Beijing has been the capital of China for centuries and its food is reflective of the dynasties that reigned there. Mongolian rulers of the Yuan Dynasty were reportedly fond of mutton, and the Manchus of the Qing Dynasty loved roast pig and offal. Accordingly, Northern Chinese food as a whole leans toward rich and salty tones; the cuisine is strong on meat and dough. Dumplings, noodles, and meat pies are common items, as are once-imperial delicacies like Peking duck and bird’s nest.
We’ve rounded up four great restaurants in the Los Angeles area with our favorite Beijing-style dishes.
Though the majority of their menu is Taiwanese-influenced, Duck House specializes in Peking duck. The preparation method for Peking duck is labor intensive. In China, where it’s the national dish, ducklings are force-fed for weeks until they reach a weight of between 11 and 15 pounds. At Duck House, you must reserve your bird at least an hour in advance, but it’s well-worth the planning. There are three different price levels; the cheapest ($35.95) will get you a soup, duck, thin flour pancakes, scallion and cucumber garnish, and a sweet and salty bean spread. There’s an entire process to it: take the pancake, spread some sauce, add the duck, a single slice of its crispy maltose-glazed skin, and lastly, a handful of julienned cucumber and scallions. Fold in half (or burrito-style) and enjoy. 501 S Atlantic Blvd, Monterey Park, CA 91754; (626) 284-3227.
China Islamic Restaurant
China Islamic in Rosemead is a Beijing halal specialist. Pork is dutifully avoided, but that doesn’t indicate a shortage of meat. China Islamic is heavy on mutton and beef, and they’re also one of the few places in town with toothsome knife-shaved noodles. Noodle options are plentiful but if you’re really torn, we suggest the lamb noodle soup ($8.95) — a fantastic blend of lamb, cellophane noodles, seaweed, and Napa cabbage. It’ll make for a delightful meal, best consumed on a cold Los Angeles evening. 7727 E. Garvey Ave., Rosemead; 626-288-4246.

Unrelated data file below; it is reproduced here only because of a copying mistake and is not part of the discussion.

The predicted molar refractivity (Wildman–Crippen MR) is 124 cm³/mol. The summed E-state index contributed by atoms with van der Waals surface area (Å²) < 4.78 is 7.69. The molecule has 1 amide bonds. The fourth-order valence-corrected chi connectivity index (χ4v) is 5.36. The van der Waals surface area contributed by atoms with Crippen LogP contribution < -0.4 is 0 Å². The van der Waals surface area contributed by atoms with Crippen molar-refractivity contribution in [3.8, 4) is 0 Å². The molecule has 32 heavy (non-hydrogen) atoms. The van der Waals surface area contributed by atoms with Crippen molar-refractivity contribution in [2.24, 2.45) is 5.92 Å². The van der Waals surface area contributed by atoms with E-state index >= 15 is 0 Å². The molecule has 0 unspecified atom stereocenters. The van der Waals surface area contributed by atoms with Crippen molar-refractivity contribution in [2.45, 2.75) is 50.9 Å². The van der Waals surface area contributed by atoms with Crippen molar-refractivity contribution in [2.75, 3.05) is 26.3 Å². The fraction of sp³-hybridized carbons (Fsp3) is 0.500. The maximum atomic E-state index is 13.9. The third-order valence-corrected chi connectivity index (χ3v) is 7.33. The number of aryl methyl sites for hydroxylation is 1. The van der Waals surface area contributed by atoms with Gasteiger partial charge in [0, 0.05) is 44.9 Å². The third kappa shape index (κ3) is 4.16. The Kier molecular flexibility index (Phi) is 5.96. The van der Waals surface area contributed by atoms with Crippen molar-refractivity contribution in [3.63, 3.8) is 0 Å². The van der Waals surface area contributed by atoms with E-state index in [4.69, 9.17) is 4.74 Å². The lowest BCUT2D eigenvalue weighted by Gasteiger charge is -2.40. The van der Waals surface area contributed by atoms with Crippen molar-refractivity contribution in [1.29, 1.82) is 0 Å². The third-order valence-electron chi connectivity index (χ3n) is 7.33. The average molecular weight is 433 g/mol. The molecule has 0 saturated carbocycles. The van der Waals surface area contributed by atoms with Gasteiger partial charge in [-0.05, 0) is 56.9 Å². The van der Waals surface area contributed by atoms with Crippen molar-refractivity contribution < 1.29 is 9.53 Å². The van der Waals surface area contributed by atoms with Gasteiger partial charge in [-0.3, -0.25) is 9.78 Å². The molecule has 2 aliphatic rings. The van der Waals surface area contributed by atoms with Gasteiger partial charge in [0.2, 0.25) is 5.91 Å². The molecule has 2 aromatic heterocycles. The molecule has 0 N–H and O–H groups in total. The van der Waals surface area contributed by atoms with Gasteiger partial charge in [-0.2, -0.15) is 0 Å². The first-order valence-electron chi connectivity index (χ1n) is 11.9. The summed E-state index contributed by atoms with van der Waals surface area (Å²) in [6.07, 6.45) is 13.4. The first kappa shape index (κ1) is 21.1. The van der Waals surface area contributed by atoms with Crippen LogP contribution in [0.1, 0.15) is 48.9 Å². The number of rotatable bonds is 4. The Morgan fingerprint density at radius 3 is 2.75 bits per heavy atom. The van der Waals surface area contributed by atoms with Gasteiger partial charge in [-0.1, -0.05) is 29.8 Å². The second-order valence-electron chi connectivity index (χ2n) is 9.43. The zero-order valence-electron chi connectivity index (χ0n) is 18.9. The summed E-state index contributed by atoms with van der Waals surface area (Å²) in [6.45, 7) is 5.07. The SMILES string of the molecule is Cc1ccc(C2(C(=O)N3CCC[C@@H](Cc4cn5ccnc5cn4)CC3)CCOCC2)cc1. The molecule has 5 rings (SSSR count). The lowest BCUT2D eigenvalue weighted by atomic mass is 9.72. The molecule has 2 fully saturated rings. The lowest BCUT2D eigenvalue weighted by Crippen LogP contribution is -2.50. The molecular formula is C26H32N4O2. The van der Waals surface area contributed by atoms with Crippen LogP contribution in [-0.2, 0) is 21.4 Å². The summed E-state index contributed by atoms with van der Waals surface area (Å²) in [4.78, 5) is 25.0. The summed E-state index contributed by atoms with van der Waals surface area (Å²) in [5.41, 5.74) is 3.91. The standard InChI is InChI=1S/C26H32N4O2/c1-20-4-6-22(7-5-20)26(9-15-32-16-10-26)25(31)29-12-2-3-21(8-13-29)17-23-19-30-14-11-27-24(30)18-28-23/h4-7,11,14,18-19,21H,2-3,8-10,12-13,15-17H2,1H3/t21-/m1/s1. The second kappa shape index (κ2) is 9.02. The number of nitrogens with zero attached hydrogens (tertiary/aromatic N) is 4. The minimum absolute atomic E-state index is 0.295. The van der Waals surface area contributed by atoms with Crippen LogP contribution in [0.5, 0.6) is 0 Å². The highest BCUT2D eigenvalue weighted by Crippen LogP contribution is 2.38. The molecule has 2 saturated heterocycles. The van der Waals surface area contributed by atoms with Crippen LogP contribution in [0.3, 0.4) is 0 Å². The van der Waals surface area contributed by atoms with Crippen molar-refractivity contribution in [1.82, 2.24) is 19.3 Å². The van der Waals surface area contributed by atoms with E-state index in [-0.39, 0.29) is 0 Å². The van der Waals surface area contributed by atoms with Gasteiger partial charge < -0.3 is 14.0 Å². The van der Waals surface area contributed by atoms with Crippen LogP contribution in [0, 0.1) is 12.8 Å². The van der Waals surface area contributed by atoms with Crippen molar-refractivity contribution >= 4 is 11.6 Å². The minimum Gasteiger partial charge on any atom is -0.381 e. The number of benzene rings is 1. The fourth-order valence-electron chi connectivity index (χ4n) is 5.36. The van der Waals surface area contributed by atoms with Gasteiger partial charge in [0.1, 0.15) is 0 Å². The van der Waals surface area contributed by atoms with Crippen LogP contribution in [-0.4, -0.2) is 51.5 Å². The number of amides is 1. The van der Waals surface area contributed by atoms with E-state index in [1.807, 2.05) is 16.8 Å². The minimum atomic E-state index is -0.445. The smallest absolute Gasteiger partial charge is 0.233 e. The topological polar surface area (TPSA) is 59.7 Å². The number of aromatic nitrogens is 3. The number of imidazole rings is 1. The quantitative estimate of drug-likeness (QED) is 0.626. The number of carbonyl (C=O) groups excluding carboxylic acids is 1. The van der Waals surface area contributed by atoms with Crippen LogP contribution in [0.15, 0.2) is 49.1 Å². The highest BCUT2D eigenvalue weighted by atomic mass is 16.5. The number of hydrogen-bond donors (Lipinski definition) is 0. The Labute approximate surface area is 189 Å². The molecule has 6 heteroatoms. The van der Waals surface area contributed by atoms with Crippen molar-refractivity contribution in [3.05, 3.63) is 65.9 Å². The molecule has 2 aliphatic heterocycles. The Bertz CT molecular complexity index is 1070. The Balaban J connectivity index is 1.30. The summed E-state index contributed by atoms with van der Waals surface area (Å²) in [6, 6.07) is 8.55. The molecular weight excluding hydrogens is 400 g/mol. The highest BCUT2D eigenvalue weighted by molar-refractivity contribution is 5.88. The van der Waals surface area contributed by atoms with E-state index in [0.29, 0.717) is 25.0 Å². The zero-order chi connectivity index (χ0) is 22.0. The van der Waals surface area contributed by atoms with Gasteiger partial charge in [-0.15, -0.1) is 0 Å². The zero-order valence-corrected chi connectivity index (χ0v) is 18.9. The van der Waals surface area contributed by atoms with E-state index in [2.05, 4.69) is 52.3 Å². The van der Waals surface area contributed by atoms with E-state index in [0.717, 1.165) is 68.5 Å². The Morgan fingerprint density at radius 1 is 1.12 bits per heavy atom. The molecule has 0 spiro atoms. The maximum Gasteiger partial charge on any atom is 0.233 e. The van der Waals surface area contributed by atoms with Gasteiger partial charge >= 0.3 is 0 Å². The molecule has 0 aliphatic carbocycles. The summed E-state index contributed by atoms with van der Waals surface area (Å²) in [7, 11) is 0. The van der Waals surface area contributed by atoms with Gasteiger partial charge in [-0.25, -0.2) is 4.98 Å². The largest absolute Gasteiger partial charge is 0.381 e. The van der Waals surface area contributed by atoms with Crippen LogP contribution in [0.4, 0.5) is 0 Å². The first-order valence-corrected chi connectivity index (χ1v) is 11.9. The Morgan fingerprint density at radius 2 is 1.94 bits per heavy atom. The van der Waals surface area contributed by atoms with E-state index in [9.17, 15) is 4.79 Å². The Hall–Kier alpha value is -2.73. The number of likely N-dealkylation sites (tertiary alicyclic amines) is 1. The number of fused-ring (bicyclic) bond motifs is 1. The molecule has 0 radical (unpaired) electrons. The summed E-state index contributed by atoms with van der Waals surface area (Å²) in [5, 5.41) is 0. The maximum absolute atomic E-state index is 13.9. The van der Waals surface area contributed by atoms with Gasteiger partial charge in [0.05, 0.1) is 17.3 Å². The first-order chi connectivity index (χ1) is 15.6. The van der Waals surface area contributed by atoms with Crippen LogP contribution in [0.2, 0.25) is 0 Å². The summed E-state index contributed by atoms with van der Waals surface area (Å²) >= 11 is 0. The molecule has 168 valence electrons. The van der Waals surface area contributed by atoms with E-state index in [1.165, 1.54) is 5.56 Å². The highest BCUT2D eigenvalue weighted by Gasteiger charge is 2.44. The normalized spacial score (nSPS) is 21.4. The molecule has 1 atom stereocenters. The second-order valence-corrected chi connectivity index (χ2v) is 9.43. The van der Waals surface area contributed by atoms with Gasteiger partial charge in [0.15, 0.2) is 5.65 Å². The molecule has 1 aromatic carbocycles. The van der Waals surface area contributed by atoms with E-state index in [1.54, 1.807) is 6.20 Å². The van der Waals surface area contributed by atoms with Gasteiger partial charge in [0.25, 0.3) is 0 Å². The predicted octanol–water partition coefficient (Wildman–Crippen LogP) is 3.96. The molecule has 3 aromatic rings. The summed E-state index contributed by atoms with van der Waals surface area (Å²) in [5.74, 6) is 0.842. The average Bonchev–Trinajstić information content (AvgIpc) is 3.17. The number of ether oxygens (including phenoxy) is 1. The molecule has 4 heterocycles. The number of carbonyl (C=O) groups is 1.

Beijing Pie House
If you’re a fan of juicy soup dumplings and potstickers, this is the place for you. The pies in question are these wonderful discs called xianbing. They’re massive meat pies, stuffed with marinated chunks of meat. Pan-fried and bursting at the seams with hot, fragrant oil, these discs are the crack pies of Los Angeles. Pair them with sambal sauce if needed, but they’re perfectly fine by themselves. 846 E Garvey Ave, Monterey Park, CA 91755; (626) 288-3818.
Peking Tavern is a gastropub in downtown Los Angeles with food and drink concoctions inspired by the Forbidden City. They’re the only bar (that we know of) that serves baijiu in their cocktails, a potent liquor at roughly 40 to 60 percent alcohol that’s famous for its fuel-like odor and lingering aftertaste. Dishes are all no-frills traditional Northern Chinese bites. What that means in a nutshell: lots of dough, noodles, and dumplings. Noodles are handmade daily and the process can be seen through a glassed-in station near the door. 806 South Spring St, Los Angeles, CA 90014; (213) 988-8308.
Originally seen on KCET. Read the full post here.